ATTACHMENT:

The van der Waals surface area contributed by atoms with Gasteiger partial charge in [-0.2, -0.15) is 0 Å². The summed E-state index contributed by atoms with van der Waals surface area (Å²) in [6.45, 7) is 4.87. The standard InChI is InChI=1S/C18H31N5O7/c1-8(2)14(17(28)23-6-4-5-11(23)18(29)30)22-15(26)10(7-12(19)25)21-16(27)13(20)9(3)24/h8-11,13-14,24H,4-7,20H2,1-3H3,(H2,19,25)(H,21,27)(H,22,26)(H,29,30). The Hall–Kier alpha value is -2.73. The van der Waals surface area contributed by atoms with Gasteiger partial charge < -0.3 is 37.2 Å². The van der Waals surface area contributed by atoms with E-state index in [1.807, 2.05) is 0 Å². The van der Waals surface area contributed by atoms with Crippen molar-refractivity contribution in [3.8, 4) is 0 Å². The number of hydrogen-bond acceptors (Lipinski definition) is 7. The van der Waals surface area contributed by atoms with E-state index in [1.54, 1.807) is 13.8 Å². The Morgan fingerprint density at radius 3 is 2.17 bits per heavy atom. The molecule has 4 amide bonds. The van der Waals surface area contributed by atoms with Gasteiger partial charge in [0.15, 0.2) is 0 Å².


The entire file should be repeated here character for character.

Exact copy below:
The van der Waals surface area contributed by atoms with Gasteiger partial charge in [-0.2, -0.15) is 0 Å². The summed E-state index contributed by atoms with van der Waals surface area (Å²) in [6.45, 7) is 4.87. The standard InChI is InChI=1S/C18H31N5O7/c1-8(2)14(17(28)23-6-4-5-11(23)18(29)30)22-15(26)10(7-12(19)25)21-16(27)13(20)9(3)24/h8-11,13-14,24H,4-7,20H2,1-3H3,(H2,19,25)(H,21,27)(H,22,26)(H,29,30). The Hall–Kier alpha value is -2.73. The van der Waals surface area contributed by atoms with Gasteiger partial charge < -0.3 is 37.2 Å². The van der Waals surface area contributed by atoms with E-state index in [1.807, 2.05) is 0 Å². The van der Waals surface area contributed by atoms with Crippen molar-refractivity contribution in [3.8, 4) is 0 Å². The number of hydrogen-bond acceptors (Lipinski definition) is 7. The van der Waals surface area contributed by atoms with E-state index in [1.54, 1.807) is 13.8 Å². The Morgan fingerprint density at radius 3 is 2.17 bits per heavy atom. The molecule has 4 amide bonds. The van der Waals surface area contributed by atoms with Gasteiger partial charge in [0.15, 0.2) is 0 Å².